By enabling al-Assad to hang on, U.S. reticence has lengthened the bloodbath through which al-Assad has now slaughtered an estimated 60,000 of his own people while giving jihadists more time to enter the playing field and position themselves to shape a post-Assad Syria in ways that we'll regret.

In Iran, the regime continues to make progress in its nuclear pursuit, with no signs that the economic and financial sanctions that are clearing impairing the nation's economy are deterring its leaders.

In Egypt, the United States showers the Muslim Brotherhood-led government with economic and military aid, presumably to buttress regional stability by strengthening the regime and preventing a national collapse.

But, Washington sends a disturbing signal to secular reformers in the region by staying largely mute as Cairo violates civil liberties and threatens to build a religious autocracy to replace its secular predecessor.

At least twice before, the United States has seen the harmful consequences of its retreat on the world stage.

After Versailles, our isolationism of the 1920s and '30s nourished not only the global economic warfare that fueled the Great Depression but also the European and Asian militarism that produced World War II.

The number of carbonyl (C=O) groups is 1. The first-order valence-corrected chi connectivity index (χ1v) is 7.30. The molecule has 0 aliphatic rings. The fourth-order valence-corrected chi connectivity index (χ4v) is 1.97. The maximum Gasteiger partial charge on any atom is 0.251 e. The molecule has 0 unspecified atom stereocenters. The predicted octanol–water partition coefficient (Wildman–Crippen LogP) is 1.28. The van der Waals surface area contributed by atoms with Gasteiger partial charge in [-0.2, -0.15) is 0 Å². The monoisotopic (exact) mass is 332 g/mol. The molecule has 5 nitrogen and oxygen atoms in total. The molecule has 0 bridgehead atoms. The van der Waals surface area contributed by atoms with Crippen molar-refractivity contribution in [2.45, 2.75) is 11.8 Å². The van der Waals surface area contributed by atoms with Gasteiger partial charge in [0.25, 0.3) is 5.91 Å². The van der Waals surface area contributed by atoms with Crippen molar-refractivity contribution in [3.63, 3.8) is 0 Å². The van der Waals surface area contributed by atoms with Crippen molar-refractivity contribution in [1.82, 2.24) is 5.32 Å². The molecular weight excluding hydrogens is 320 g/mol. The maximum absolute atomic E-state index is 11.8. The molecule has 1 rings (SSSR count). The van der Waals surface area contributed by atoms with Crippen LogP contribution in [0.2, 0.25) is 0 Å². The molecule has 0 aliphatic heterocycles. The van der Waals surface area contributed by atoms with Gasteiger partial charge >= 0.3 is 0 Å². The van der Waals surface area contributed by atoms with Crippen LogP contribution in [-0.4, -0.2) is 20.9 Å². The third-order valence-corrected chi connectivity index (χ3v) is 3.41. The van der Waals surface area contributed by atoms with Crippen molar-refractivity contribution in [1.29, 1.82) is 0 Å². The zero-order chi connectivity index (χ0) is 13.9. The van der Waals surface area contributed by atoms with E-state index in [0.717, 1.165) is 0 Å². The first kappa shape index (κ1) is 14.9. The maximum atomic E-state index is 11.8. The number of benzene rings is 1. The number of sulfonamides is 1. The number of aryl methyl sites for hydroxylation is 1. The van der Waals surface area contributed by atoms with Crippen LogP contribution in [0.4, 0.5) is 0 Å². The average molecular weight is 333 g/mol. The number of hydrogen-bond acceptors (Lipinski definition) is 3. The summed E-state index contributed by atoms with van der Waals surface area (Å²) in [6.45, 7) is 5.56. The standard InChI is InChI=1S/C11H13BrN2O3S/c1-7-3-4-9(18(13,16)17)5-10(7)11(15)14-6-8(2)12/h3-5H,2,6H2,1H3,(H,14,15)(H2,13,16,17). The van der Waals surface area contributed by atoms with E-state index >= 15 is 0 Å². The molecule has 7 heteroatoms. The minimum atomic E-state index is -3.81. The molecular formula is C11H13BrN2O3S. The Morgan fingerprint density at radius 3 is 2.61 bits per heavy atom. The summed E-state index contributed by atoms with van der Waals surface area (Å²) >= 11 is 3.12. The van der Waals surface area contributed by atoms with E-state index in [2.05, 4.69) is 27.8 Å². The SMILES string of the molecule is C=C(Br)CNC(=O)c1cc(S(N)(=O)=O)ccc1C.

After Vietnam, an uncertain United States turned inward again, leaving the Soviet Union to stoke Third World revolution in Ethiopia, Angola and Rhodesia before invading Afghanistan in late 1979. The Islamic Revolution topped a staunch U.S. ally in Iran, students stormed the U.S. embassy in Tehran and seized our personnel, and America assumed the embarrassing posture of a paper tiger.

What's true today has been true for decades. The world looks to America for leadership. The more dangerous the region, the higher are the stakes when we decide whether to assume or avoid the role.

Today in the Greater Middle East, we need more U.S. engagement, not less.

Lawrence J. Haas is a senior fellow at the American Foreign Policy Council.